9 thoughts on ““Defenders of Intelligent Design Deserve Our Gratitude”

    keithnoback said:
    August 23, 2012 at 11:19 am

    Nagel is right. Science is not apologetics, nor should we allow it to degenerate to that level. The trouble with ID is precisely that it is apologetics. It’s utility ends at it’s call for rigor.

    kwlowery responded:
    August 23, 2012 at 11:44 am

    I would agree with you that it is used for apologetics. Neo-Darwinism is apologetics for the materialist worldview. I am restating what I think you said. Science should be neutral, yes, but one *must have* a worldview, correct? Should the information generated from scientific investigations have no application to humanity then, for the search for meaning?

    kwlowery responded:
    August 23, 2012 at 11:45 am

    By the way, it looks like you do some serious climbing, Keith!

    keithnoback said:
    August 23, 2012 at 2:33 pm

    Yes, a worldview is necessary, and apologetics are as well, otherwise you must simply rely on authority to rationalize your treatment of large parts of the world. I think that process should be kept strictly separate from scientific investigation though, because it is so tempting, and wrong, to extrapolate from scientific conclusions to philosophical ones. Drawing philosophical conclusions from scientific ones is bad for science (it hurts scientific objectivity) and bad for philosophy. If your worldview lives or dies by the existence of four humours, a geocentric universe, abiogenesis, or a supernatural conduit in the pineal gland then perhaps it is time to revise your worldview as it is an inadequate cosmology at least. And serious is relative; I’m a duffer by most measures.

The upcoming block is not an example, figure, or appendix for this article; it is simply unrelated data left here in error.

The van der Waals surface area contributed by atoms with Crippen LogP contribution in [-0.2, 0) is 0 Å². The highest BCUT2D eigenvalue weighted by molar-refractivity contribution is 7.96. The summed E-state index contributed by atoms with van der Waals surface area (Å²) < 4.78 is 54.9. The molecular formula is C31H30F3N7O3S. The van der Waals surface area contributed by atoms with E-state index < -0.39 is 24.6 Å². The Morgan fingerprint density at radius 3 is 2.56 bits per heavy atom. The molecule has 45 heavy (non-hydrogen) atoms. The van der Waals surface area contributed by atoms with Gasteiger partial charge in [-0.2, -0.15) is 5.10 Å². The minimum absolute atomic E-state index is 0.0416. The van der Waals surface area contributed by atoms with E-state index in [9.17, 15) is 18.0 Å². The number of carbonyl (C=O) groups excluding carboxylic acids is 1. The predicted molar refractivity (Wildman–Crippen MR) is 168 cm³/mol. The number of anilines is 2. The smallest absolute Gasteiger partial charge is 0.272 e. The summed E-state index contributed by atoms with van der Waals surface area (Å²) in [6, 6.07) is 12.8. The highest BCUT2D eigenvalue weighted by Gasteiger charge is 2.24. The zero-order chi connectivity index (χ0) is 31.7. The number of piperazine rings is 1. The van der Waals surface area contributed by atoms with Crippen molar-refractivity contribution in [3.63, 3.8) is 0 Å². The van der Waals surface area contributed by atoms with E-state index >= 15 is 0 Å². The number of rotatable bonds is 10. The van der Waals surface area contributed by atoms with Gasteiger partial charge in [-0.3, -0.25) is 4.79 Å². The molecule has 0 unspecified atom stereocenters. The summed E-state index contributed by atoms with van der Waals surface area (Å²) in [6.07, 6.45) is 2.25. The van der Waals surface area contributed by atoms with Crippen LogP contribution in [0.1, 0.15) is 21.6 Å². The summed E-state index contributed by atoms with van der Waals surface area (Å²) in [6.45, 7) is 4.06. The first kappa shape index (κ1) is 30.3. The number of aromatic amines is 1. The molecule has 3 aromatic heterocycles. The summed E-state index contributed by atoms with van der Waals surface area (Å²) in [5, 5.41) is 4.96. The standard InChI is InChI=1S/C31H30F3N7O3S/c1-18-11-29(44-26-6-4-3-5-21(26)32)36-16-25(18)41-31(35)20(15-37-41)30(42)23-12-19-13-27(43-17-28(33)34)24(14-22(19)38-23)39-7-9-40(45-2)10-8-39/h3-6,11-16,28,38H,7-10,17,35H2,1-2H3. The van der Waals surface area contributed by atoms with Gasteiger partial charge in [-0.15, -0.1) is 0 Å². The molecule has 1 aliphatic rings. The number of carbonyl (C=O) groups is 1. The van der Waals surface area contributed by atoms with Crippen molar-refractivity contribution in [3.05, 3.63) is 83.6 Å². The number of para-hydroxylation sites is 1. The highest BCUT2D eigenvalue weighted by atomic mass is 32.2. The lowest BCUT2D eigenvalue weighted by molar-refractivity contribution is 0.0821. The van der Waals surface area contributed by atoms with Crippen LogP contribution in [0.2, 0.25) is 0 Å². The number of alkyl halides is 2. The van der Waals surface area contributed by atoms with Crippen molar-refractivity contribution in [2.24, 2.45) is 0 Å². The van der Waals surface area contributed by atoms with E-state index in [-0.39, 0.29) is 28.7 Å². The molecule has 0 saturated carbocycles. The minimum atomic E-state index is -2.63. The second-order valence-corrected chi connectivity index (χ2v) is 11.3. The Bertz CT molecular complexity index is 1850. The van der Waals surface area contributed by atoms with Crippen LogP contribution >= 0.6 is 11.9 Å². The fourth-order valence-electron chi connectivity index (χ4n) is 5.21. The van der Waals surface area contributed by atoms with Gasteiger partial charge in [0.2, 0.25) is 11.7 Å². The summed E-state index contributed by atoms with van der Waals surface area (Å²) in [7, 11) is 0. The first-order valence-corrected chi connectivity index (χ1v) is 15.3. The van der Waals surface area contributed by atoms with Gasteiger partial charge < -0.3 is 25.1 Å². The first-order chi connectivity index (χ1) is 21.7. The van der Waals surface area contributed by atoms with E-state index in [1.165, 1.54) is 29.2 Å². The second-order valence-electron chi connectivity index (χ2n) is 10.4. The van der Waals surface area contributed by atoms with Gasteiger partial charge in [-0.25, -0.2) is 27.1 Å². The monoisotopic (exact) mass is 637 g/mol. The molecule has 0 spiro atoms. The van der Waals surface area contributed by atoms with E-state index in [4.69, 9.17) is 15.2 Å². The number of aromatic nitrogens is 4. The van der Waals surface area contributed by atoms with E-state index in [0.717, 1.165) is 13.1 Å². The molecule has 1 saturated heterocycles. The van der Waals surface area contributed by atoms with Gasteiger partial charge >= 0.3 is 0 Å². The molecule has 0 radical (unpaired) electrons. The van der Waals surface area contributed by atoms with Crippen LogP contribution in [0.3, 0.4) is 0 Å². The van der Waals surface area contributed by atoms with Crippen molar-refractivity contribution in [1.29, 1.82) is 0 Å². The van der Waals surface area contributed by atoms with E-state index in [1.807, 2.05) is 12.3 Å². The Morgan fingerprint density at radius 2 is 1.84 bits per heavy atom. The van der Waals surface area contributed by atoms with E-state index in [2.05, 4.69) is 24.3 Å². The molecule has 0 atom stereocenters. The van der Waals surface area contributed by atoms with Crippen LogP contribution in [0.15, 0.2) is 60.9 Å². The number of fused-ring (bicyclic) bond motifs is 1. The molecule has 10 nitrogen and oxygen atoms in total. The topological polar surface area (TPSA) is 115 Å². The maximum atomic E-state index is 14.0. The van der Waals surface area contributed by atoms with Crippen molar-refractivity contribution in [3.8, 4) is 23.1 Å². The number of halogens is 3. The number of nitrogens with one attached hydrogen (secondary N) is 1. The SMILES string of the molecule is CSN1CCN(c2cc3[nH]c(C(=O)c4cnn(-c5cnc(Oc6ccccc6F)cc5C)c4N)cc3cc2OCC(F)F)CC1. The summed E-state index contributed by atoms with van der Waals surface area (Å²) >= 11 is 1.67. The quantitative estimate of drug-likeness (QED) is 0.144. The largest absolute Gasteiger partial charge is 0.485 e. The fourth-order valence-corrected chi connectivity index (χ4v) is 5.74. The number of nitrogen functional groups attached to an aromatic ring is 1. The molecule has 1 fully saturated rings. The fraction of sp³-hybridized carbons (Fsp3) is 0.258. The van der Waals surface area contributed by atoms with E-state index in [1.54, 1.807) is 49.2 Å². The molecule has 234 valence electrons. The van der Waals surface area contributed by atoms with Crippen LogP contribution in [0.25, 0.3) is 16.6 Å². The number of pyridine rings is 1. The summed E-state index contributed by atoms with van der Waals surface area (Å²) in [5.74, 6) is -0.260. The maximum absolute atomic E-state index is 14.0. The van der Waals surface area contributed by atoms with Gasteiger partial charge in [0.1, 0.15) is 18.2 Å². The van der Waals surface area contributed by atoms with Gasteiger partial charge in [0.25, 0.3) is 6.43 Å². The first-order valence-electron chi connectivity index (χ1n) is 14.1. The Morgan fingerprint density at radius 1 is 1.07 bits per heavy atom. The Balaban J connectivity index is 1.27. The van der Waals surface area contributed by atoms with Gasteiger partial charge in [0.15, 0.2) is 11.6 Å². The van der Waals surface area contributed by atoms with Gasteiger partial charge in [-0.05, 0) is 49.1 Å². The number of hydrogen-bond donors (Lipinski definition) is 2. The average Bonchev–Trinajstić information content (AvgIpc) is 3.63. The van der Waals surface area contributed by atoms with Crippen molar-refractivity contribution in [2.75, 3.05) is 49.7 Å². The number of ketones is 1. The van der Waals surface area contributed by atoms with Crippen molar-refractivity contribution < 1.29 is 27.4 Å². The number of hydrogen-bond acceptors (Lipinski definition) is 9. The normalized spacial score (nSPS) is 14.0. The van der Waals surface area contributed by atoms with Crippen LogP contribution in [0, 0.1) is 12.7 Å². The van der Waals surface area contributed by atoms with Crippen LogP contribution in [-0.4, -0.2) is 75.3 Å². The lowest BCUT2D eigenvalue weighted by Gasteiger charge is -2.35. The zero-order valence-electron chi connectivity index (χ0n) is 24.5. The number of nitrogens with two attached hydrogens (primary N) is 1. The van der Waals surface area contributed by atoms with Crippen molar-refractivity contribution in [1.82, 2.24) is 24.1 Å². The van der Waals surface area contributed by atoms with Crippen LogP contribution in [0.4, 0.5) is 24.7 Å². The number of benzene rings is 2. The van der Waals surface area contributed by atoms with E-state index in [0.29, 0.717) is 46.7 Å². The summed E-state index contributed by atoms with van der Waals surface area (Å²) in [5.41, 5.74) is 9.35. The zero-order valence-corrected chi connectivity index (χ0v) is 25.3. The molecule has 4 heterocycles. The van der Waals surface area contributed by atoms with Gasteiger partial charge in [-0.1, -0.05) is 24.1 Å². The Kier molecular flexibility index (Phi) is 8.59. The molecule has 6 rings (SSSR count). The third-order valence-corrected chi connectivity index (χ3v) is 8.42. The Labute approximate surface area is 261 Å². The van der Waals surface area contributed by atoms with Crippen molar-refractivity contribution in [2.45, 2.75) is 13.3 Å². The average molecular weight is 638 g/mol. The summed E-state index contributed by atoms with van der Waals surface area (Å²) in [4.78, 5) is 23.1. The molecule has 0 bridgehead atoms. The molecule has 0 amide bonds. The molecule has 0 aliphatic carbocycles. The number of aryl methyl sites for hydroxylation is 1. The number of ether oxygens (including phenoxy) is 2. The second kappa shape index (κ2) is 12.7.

kwlowery responded:
    August 24, 2012 at 6:20 am

    I don’t think I agree with you, but if you could (and have the time) to share an example, that would be helpful – where it has been wrong. Well, actually, I think that is the point of Nagel’s book, it seems.

    Everything I have read of the rise of science in Europe shows that Christianity played a central role. Design is everywhere in nature and so obvious that Neo-Darwinists must continue to label it as only “apparent”. Also, and I haven’t read the book of course, but it seems to me Nagel was impressed by the *arguments* not the apologetics of ID. The philosophy, in this case, is driving the investigation. I have also read that scientists, in practice, do look for design, and that if design were held up more as a standard, we could discover more. I.e. all the work being done to study pseudogenes & junk DNA, etc.